Preview: Seattle Sounders FC 2 battle Reno 1868 FC looking to extend unbeaten streak to four games

Parra S2 goal celebration 2017-05-05

Seattle Sounders FC 2 hits the road once again this weekend for a USL Western Conference clash against Reno 1868 FC on Saturday, May 20, with the hopes of extending the current unbeaten run to four matches. The Rave Green enter in fine form after grinding out a difficult scoreless draw away to league-leaders San Antonio FC.

Reno 1868 FC, the USL affiliate for the San Jose Earthquakes, plays a similar style to its parent club, with a few twists. Much like the Earthquakes, the Nevada side lines up in a classic 4-4-2. The biggest differences, however, are the roles of the two-man forward line and the outside midfielders.

Rather than play a two-man forward line with a target forward and a second striker playing just off him, Reno uses two No. 9s as a left striker and a right striker. The outside midfielders don’t provide pace and establish width, but rather operate as inverted playmakers. And when in possession, one of the central midfielders will drop deep while the other pushes into the attack, effectively morphing a traditional 4-4-2 into a possession-oriented 4-1-3-2.

Another way Reno deviates from San Jose is its commitment to establishing possession and generating chances through expansive build-up play. The club averages 428.7 passes per game, which is roughly 60 more than S2, and have a five percent higher pass-completion percentage than the Rave Green. This indicates a high-tempo, short-range passing strategy that looks to unbalance the opposition in order to play incisive passes into the strikers.

Two players to watch for Reno are midfielder Jackson Yueill and striker Dane Kelly. Yueill, a No. 10 for UCLA and the U.S. U-20s and San Jose’s first-round 2017 MLS SuperDraft selection, plays as right-sided midfielder for the San Jose affiliate. Since he lacks the pace to consistently beat his man 1-v-1 and whip in crosses, he typically drifts inside to connect with teammates and play through balls for the two strikers. Kelly, Week 6’s USL Player of the Week, leads the team in goals with five.

Here are three tactical matchups to watch.


Much like the Earthquakes in 2012, most of the players on Reno 1868 FC are dominant in the air. In fact, the team wins 59 percent of its aerial duels, which is an astounding 15 points higher than S2. Of the 10 goals the squad has scored this season, four of them have come via headers. The solution to this problem for S2 is simple: deny wide players the opportunity to cross, restrict free-kick chances and keep the ball on the ground when in possession.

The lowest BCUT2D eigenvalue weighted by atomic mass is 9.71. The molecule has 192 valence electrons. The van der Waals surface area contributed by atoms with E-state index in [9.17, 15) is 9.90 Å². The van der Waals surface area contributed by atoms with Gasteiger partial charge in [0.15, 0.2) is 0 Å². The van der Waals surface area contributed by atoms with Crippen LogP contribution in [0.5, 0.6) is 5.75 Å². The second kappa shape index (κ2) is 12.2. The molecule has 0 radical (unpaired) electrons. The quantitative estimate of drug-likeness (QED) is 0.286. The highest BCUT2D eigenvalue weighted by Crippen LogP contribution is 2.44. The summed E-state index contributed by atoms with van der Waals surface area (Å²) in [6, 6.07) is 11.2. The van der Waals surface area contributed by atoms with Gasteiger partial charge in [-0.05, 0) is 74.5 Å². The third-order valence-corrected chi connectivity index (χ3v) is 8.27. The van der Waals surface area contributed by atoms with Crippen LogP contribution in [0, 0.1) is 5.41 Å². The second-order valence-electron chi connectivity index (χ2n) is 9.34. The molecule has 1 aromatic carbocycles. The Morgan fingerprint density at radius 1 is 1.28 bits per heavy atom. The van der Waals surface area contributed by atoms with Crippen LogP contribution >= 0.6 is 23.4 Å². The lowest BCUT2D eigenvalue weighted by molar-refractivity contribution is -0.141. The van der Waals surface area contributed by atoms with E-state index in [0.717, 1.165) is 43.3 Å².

The final point, keeping the ball on the ground, will be the most important for S2. While Reno is dominant in the air, it struggles mightily when it comes to tackling. S2 midfielder Francisco Narbon has won twice as many tackles (30) as the leading tackler for Reno.


Two of Reno’s standout players, goalkeeper Matt Bersano and center back Jimmy Ockford, have ties to S2. Bersano was the third-choice goalkeeper for S2 last season behind Tyler Miller and current Orange County SC ‘keeper Charlie Lyon. Ockford spent three seasons with the club and made a total of 13 appearances for S2.

Irvin Parra has started several matches for S2 as the No. 9. If he resumes that role this weekend, then he’ll have plenty of opportunities to duke it out with Ockford and test Bersano. Parra’s familiarity with two of Reno’s best players should be an advantage for the Rave Green.


Since the Reno defenders struggle when it comes to tackling, look for S2 to work the ball to the flanks for the wingers to attack 1-v-1. With guys like Shandon Hopeau and David Olsen working the wide channels, Reno’s midfielders will be forced to drop back and support defensively. If S2 can maintain possession in the attacking third, they can pin back the outside midfielders and effectively starve the opposing strikers of service.

With Reno struggling to defend in 1-v-1 scenarios, it typically adopts a ‘“defend by committee” approach, sagging off the attacker and showing him toward a second defender. While this strategy can limit space and cut out passing lanes, it has one major weakness: shots from distance. Since the defenders drop off so as not to get beaten on the dribble, they allow attackers time and space to pick out their spot and unleash a shot. And with Hopeau and Olsen more than capable of scoring from the edge of the area, there could be a few golazos in store. 



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